Few moments are as wonderful as when you come to know the goodness of a thing. Not your liking it, needing it, wanting it, or not. But rather, the moment you come to recognize its fundamental goodness and come to accept that its goodness is enough.
When this happens you forget yourself and you fall in love with the object of your attention as you adopt a reverent posture of wonder before it. You express only gratitude for having noticed it. You desire only to place yourself in its service, to share, in some small way, in the grace of its presence. It could be anything really, or anyone, because when we recognize goodness, when we are free enough to recognize it, we are actually reverencing God.
But we’re not always keen on goodness. Sometimes we fail to recognize it. Or sometimes it’s not enough for us. When the simple goodness of a thing being what it is isn’t enough for us we begin to do terrible things. We make ourselves cruel judges of that which the Creator thought worthy of creation. We make our petty desires the measuring stick of a reality whose complexity far exceeds our understanding. And, at our very worst, we place our fear between us and the heart of things, we reel back and pull the trigger. We kill the one who came to save us.
Few moments are as terrible as when we fail to recognize the goodness of a thing. Few moments are as devastating as when we deny the gift of our goodness and refuse to accept that we belong to each other. We seem to be living through one of those moments now. It seems very difficult these days to recognize our goodness.
I once lived with a Jesuit who had a peculiar pronunciation of the word goodness. He was learning English and struggled with the double-o in good, such that goodness always came out sounding like God-ness. His pronunciation was off, but his usage was perfect. Like many language learners who find a reliable phrase in their foreign tongue, he used it a lot. Someone would make a bad joke – Oh my God-ness! Someone would reveal a special dessert – Oh my God-ness! Someone would ask him about his studies – Oh my God-ness!
His odd pronunciation caught my attention, but his total sincerity became a revelation. He taught me something of what we might mean by that expression, that we are as reverent as we are surprised, and that, sometimes, our wonder is enough. Perhaps a love that recognizes goodness, without adding conditions or judgments, perhaps that is the kind of love we all need. Perhaps accepting the self-giving goodness of things is enough. Perhaps.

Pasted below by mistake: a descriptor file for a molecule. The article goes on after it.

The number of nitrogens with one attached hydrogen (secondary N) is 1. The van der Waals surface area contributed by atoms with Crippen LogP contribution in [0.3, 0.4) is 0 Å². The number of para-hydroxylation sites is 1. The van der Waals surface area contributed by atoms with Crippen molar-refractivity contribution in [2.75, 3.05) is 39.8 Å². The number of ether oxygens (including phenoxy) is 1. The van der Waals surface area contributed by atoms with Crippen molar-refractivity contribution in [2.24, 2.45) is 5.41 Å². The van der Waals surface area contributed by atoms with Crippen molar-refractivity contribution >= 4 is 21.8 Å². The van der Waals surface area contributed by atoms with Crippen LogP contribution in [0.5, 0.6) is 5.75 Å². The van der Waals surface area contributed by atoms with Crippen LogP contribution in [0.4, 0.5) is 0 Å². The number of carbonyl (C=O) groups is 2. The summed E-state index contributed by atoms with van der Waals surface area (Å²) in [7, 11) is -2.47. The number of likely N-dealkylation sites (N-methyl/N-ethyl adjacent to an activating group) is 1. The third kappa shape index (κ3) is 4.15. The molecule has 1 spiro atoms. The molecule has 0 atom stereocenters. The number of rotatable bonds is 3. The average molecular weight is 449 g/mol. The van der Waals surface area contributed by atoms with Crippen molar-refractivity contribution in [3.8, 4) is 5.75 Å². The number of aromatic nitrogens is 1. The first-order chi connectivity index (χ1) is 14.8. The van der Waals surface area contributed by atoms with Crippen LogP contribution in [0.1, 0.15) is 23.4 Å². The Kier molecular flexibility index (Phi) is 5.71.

Our recognition of goodness is always our coming into the presence of God. This is the wisdom of worship, the righteousness of reverence, the mystery of revelation. This is the great gift of self-giving love, the peaceful beauty of things merely being what they are. But this grace of recognition also helps us to know when things aren’t yet as they ought to be. The present of goodness is also goodness becoming.
There is goodness in suffering love, in righteous anger, in witnessing unto death. There is goodness in the struggle for justice, the tenderness of mercy, the surrender of sacrifice. There is goodness in the reality of truth, even and especially when that truth is difficult or dangerous to speak. There is goodness in each of these precisely because they are instances of our witness to the beauty of life and our insistence on the depravity of its enemies. And so too, in times of terror, we cry out – Oh my goodness! Oh my God!
The goodness of a thing is not an abstract idea, but something to be experienced. This is important, however difficult, to remember in times of violence and confusion, division and despair, even death. We will not think our way to goodness. We will only come to know the goodness of a difficult moment by our living through it. If we want for the grace of knowing God in all things we must also want for the courage to do the will of God in every moment.
Spanish has a great word for this – la bondad – which can mean both goodness and kindness. We generally think of kindness as something to do and goodness as something to be. The truth, of course, is both. Our goodness is made known in kindness. And kindness is an expression of our kinship — the goodness of our being of one flesh, our being bound together, our belonging to each other. Our kindness is our share in the God-ness of things.
A striking image surfaced after the recent madness in Dallas, a dramatic photo of a group of people surrounding a baby carriage as the shooting began. These people, apparently strangers to one another, placed their bodies between the bullets and the baby. Seeing this image moved me first to tears and then to prayer.
Few moments are as wonderful as when you come to know the goodness of a thing.
I give thanks for all of those who have ever felt the cold steel of fear pressed against their hearts and yet didn’t fail to recognize the goodness of life, didn’t fail to risk themselves for the sake of that goodness. It is so very good to see you. Your life matters absolutely to mine. I want nothing more than to be with you, to praise you, and to thank you, for your goodness.